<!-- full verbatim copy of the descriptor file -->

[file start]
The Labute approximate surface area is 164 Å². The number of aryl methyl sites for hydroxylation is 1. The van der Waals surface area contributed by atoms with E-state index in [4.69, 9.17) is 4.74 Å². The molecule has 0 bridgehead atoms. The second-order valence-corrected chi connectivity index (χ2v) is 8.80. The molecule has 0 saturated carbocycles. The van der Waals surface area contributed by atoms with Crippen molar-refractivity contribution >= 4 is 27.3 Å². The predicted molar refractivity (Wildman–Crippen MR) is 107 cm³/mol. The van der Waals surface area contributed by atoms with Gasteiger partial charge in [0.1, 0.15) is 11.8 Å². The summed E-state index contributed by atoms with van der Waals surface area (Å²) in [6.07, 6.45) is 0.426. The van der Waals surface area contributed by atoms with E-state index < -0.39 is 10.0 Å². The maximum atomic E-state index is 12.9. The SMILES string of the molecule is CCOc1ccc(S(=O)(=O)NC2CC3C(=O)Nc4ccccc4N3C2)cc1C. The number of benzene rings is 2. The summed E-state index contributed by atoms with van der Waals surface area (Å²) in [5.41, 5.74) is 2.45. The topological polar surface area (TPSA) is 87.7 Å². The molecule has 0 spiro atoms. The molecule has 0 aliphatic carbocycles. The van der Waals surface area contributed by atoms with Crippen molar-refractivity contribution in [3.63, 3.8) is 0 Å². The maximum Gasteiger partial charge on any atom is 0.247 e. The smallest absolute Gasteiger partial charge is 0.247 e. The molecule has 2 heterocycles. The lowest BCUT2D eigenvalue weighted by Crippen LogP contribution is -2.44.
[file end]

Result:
The Labute approximate surface area is 164 Å². The number of aryl methyl sites for hydroxylation is 1. The van der Waals surface area contributed by atoms with E-state index in [4.69, 9.17) is 4.74 Å². The molecule has 0 bridgehead atoms. The second-order valence-corrected chi connectivity index (χ2v) is 8.80. The molecule has 0 saturated carbocycles. The van der Waals surface area contributed by atoms with Crippen molar-refractivity contribution >= 4 is 27.3 Å². The predicted molar refractivity (Wildman–Crippen MR) is 107 cm³/mol. The van der Waals surface area contributed by atoms with Gasteiger partial charge in [0.1, 0.15) is 11.8 Å². The summed E-state index contributed by atoms with van der Waals surface area (Å²) in [6.07, 6.45) is 0.426. The van der Waals surface area contributed by atoms with E-state index < -0.39 is 10.0 Å². The maximum atomic E-state index is 12.9. The SMILES string of the molecule is CCOc1ccc(S(=O)(=O)NC2CC3C(=O)Nc4ccccc4N3C2)cc1C. The number of benzene rings is 2. The summed E-state index contributed by atoms with van der Waals surface area (Å²) in [5.41, 5.74) is 2.45. The topological polar surface area (TPSA) is 87.7 Å². The molecule has 0 spiro atoms. The molecule has 0 aliphatic carbocycles. The van der Waals surface area contributed by atoms with Crippen molar-refractivity contribution in [3.63, 3.8) is 0 Å². The maximum Gasteiger partial charge on any atom is 0.247 e. The smallest absolute Gasteiger partial charge is 0.247 e. The molecule has 2 heterocycles. The lowest BCUT2D eigenvalue weighted by Crippen LogP contribution is -2.44.